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Unknown Dürer drawing to be sold by London dealer

One of very few examples in private hands, the work from an American collection is coming to the market via Agnews

Albrecht Dürer, the Virgin and Child (around 1503) © Agnews, London

An unpublished Albrecht Dürer drawing has been discovered and is being sold by the London dealer Agnews. Dürer has been famous ever since his death in 1528, so unknown works are very rare.

The seller of the drawing is an unnamed American collection, probably the descendants of the architect Jean-Paul Carlhian, from Concord, Massachusetts, who died eight years ago.

The Virgin and Child has been dated to around 1503. Agnews argues that it is a highly finished study for one of Dürer’s finest watercolours, The Virgin with a Multitude of Animals (1506), now at the Albertina in Vienna. In particular, the drapery in the two works is similar. Christof Metzger, who curated the Albertina’s Dürer exhibition (which closed in January), has confirmed the attribution of the Agnews work, which has an authentic “AD” monogram.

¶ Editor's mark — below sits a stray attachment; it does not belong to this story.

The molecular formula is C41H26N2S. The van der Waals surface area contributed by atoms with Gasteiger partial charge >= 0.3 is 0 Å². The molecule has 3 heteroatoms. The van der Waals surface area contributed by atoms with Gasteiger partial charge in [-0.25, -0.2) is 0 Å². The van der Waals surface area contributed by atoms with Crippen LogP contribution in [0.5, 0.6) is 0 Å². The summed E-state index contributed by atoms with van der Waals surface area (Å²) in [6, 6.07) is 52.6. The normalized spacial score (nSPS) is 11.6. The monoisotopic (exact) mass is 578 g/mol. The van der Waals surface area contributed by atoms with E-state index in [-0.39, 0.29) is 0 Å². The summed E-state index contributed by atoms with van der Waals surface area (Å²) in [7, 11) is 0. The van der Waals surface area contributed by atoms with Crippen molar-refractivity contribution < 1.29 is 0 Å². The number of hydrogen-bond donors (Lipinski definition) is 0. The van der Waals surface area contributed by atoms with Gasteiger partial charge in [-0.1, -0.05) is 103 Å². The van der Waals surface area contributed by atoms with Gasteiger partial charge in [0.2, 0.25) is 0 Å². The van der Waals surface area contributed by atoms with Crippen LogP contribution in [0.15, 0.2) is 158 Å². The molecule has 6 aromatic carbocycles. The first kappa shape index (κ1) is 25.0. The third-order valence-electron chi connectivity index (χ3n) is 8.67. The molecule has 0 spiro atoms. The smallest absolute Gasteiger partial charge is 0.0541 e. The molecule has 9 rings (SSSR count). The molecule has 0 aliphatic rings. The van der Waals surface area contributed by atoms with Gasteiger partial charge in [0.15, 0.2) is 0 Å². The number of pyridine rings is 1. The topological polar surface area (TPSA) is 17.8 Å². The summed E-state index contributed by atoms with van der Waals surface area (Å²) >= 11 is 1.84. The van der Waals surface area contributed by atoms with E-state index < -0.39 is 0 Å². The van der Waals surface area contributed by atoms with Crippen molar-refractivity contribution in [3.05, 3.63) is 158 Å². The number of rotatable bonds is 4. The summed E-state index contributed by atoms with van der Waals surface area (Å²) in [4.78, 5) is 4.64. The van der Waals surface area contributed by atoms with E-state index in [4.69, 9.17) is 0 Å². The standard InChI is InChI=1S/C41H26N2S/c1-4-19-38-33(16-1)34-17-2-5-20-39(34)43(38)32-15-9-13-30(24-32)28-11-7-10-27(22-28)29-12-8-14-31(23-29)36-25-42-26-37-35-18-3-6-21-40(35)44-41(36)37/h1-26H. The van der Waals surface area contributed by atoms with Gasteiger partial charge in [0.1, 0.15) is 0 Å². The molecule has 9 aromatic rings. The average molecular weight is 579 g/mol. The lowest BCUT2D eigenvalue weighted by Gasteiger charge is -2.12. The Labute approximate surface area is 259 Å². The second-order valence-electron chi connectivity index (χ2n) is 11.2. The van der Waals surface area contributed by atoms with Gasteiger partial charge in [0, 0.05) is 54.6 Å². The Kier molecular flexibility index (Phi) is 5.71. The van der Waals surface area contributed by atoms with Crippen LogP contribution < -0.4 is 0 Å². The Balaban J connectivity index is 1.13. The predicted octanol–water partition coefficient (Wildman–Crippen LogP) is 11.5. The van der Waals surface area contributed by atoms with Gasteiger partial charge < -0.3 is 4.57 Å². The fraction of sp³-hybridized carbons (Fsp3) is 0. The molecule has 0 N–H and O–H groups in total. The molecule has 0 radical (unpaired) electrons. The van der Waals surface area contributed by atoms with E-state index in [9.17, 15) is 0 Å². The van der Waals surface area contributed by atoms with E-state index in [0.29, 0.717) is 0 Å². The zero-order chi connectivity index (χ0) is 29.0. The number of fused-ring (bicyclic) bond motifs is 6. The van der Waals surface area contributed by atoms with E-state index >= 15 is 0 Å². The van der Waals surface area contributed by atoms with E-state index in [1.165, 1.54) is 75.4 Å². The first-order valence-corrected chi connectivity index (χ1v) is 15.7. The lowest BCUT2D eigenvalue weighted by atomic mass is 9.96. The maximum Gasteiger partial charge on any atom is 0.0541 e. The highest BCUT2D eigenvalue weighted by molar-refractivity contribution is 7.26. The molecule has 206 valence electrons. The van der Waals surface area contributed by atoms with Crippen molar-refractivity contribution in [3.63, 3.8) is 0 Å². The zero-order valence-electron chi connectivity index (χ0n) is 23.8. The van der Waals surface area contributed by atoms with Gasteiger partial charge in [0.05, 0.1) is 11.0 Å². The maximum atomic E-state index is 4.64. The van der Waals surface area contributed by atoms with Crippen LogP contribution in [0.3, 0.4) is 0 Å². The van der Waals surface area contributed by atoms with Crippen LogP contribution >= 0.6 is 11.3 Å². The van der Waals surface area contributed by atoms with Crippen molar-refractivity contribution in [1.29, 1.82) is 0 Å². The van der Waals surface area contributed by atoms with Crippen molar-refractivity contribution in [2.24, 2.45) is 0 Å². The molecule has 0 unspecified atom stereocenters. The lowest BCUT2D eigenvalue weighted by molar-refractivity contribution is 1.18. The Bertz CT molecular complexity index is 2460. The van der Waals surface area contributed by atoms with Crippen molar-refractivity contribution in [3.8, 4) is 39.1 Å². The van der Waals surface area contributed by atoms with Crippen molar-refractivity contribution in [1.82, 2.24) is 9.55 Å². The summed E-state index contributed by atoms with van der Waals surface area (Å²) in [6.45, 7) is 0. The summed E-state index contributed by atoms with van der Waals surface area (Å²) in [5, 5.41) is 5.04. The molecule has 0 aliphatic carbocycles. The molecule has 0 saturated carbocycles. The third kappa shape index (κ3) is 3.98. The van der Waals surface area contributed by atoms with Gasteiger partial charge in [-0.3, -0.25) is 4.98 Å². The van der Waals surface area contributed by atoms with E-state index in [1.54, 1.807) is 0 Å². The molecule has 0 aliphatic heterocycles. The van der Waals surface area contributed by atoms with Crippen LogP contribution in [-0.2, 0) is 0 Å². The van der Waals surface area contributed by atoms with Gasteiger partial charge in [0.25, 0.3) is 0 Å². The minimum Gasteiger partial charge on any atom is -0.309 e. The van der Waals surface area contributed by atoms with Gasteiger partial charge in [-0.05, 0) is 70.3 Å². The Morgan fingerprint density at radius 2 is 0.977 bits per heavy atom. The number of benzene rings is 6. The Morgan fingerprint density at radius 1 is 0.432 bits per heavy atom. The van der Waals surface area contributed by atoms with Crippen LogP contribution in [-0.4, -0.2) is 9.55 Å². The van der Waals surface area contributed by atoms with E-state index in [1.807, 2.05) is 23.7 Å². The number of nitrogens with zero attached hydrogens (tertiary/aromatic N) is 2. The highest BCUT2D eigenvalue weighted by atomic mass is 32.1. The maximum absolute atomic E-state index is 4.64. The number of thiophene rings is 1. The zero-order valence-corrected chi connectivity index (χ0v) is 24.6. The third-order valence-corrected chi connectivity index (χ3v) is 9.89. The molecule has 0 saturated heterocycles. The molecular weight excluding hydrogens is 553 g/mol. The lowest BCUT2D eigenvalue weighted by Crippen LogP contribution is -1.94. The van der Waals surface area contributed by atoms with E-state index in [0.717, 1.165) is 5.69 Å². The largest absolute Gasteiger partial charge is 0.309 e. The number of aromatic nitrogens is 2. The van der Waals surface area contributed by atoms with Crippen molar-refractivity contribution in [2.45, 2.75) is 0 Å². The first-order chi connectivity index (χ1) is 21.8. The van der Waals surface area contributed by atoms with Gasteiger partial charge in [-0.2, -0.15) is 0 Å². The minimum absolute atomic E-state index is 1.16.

Dürer's The Virgin with a Multitude of Animals (1506) in the Albertina

The Agnews ink drawing, on fine Italian paper, depicts the Virgin seated on a grassy bench, smiling at the viewer. The Christ child is unusually posed, standing on her lap and holding a flower. He turns away, showing his exposed buttocks as he picks a flower for his mother.

The work’s early provenance remains uncertain. Metzger believes the drawing was probably originally acquired in 1568 by the Nuremberg merchant Willibald Imhoff, who collected Dürer’s work and inherited the library of the artist’s close friend Willibald Pirckheimer. The drawing would then have passed to the Holy Roman Emperor Rudolf II in 1589. In 1809 it is likely to have been part of a large group of Dürers which was seized and taken from Vienna to Paris in unclear circumstances.

The Virgin and Child is among four Dürer drawings which were almost certainly sold by James Alexandre de Pourtalès-Gorgier to the Paris-based Maison Carlhian furniture and interior decoration company in the early 20th century, possibly in partnership with the dealer Joseph Duveen. It then passed to André Carlhian, probably after 1939, and later to Jean-Paul Carlhian.

Agnews is not displaying the drawing at the Tefaf fair in Maastricht, which opens on Saturday. No price has been disclosed by the gallery’s director, Anthony Crichton-Stuart. Very few Dürer drawings remain in private hands. In 2016 Sotheby’s had offered one with an estimate of $1m-$1.5m, which failed to sell, but this was for a less attractive work and not of the quality and condition of the Agnews example. The Virgin and Child would be worthy of a museum.